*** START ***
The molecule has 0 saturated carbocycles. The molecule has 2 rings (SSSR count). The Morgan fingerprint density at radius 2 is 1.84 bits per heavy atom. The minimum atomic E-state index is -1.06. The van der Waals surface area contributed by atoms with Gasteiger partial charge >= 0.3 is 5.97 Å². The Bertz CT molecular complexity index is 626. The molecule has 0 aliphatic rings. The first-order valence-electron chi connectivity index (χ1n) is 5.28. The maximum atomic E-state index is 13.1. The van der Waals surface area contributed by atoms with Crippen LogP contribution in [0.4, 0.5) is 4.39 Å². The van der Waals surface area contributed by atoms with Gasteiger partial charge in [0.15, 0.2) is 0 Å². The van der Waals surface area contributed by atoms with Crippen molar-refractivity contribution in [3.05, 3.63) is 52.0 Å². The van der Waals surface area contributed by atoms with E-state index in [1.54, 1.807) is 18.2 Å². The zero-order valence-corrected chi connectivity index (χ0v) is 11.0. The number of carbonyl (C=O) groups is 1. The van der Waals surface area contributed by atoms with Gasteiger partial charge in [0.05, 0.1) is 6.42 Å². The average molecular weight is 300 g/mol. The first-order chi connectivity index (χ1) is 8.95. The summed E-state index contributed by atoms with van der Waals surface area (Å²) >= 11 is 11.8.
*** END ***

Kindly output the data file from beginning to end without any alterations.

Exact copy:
The molecule has 0 saturated carbocycles. The molecule has 2 rings (SSSR count). The Morgan fingerprint density at radius 2 is 1.84 bits per heavy atom. The minimum atomic E-state index is -1.06. The van der Waals surface area contributed by atoms with Gasteiger partial charge >= 0.3 is 5.97 Å². The Bertz CT molecular complexity index is 626. The molecule has 0 aliphatic rings. The first-order valence-electron chi connectivity index (χ1n) is 5.28. The maximum atomic E-state index is 13.1. The van der Waals surface area contributed by atoms with Crippen LogP contribution in [0.4, 0.5) is 4.39 Å². The van der Waals surface area contributed by atoms with Gasteiger partial charge in [0.15, 0.2) is 0 Å². The van der Waals surface area contributed by atoms with Crippen molar-refractivity contribution in [3.05, 3.63) is 52.0 Å². The van der Waals surface area contributed by atoms with E-state index in [1.54, 1.807) is 18.2 Å². The zero-order valence-corrected chi connectivity index (χ0v) is 11.0. The number of carbonyl (C=O) groups is 1. The van der Waals surface area contributed by atoms with Gasteiger partial charge in [0.05, 0.1) is 6.42 Å². The average molecular weight is 300 g/mol. The first-order chi connectivity index (χ1) is 8.95. The summed E-state index contributed by atoms with van der Waals surface area (Å²) >= 11 is 11.8.